Grace's Guide

British Industrial History

Grace's Guide is the leading source of historical information on industry and manufacturing in Britain. This web publication contains 130,456 pages of information and 207,583 images on early companies, their products and the people who designed and built them.

Gresham and Craven

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June 1888. Combination automatic injector.
June 1888. Injectors.
December 1906. Vacuum Brake Co and Gresham and Craven.
December 1906.
1906.Vacuum Brake Ejector.
1906.Section Views of Vacuum Brake Ejector
December 1907.
July 1908.
July 1908.
September 1913.
May 1929.
Gresham and Craven sewing machine
Sewing machine detail - serial number 24819.
Sewing machine detail.
c1938. Valves in Steam Locomotive.
c1938. Valves in Steam Locomotive.
c1938. Valves in Steam Locomotive.
Part of the former works in Salford, now converted to offices. River Irwell in foreground
No: 3404. Exhibit at Millicent Museum.
No: 3404. (Details). Exhibit at Millicent Museum.
Combined Vacuum Ejector and Brake Valve at Ingrow Loco Museum and Workshop, Keighley and Worth Valley Railway
Closer view of K&WVR exhibit

Gresham and Craven of Craven Iron Works, Salford and Walkden, Manchester

1869 Thomas Craven joined John Spier Heron and James Gresham to form Heron, Gresham and Craven

1875 J. S. Heron left Heron, Gresham and Craven due to ill health; company became Gresham and Craven, sewing machine makers and makers of Giffard's injector.

c.1884 Sewing machine production ceased; the firm concentrated on other engineering projects.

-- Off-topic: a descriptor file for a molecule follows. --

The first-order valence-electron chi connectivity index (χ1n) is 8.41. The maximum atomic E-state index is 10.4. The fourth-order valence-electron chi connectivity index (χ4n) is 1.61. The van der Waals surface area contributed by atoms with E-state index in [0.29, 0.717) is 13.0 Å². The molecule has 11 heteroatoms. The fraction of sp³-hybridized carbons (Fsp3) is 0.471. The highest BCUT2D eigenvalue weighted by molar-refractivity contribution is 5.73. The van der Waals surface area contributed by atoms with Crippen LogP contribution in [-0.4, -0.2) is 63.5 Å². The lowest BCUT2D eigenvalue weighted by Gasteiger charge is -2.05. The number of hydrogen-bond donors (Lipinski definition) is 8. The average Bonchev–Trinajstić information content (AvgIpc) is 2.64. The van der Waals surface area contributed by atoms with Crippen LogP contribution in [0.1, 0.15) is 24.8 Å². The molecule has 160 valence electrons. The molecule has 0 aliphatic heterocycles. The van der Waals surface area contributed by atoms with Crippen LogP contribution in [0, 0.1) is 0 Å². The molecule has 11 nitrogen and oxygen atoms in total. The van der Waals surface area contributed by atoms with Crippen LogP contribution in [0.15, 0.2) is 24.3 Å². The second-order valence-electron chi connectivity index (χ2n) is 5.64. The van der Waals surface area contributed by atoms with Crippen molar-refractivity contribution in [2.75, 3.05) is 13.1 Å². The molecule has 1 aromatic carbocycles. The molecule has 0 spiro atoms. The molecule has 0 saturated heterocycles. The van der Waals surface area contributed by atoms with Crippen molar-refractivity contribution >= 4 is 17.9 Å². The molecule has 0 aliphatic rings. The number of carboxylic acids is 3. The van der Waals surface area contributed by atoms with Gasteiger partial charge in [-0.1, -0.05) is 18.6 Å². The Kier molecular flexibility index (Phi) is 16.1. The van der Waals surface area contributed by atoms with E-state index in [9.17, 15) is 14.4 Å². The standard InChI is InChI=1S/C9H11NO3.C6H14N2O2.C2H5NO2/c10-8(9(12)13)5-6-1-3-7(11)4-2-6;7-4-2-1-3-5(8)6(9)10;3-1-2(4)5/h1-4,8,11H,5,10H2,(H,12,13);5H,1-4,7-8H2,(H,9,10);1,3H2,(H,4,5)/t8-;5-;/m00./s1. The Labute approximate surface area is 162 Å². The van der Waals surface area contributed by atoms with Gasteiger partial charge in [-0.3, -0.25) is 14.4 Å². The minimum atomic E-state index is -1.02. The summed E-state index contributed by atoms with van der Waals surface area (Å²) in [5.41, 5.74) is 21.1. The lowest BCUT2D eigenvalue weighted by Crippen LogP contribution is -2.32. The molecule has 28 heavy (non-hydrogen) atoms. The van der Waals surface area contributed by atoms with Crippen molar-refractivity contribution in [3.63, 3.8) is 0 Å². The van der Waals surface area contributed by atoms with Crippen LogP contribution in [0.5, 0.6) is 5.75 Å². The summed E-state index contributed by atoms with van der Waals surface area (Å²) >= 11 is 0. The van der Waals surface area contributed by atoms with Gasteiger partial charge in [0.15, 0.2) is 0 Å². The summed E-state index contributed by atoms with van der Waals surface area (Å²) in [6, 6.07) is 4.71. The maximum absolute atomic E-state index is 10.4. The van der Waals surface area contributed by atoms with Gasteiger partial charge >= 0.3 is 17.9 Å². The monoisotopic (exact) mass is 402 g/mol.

By 1887 the company was making and fitting continuous brakes on railways in Great Britain and abroad[1]

1889 Company formed to convert the engineering business of James Gresham and Thomas Craven. [2]

1894 Self-adjusting sand-pipe Nozzle for Locomotives. [3]

1911 Manufacturer of Vacuum Automatic Brakes for the Railways[4]. Also see Vacuum Brake Co.

1935 See Gresham and Craven:1935 Review

1936 Greshams and Vacuum Brake Co Ltd was removed from the register of companies[5]

1937 Engineers. [6]

By 1959 was a subsidiary of Westinghouse Brake and Signal Co[7]

1961 British Transport Commission asked the company to stop production of vacuum cylinders which were used on mineral wagons as it had sufficient stock and the wagon building programme was being wound down[8]

1963 Motor Show exhibitor. Volume production of precision parts and assemblies. [9]

See Also


Sources of Information

  1. Harry Gresham's proposal for membership of I Mech E
  2. The Engineer of 22nd Feb 1889 p175
  3. The Engineer of 4th May 1894 p378
  4. Bradshaw’s Railway Manual 1911
  5. London Gazette 16 June 1936
  6. 1937 The Aeroplane Directory of the Aviation and Allied Industries
  7. The Times Feb 17, 1959
  8. The Times, Oct 10, 1961
  9. 1963 Motor Show
  • Heron, Gresham and Craven by David Best [1]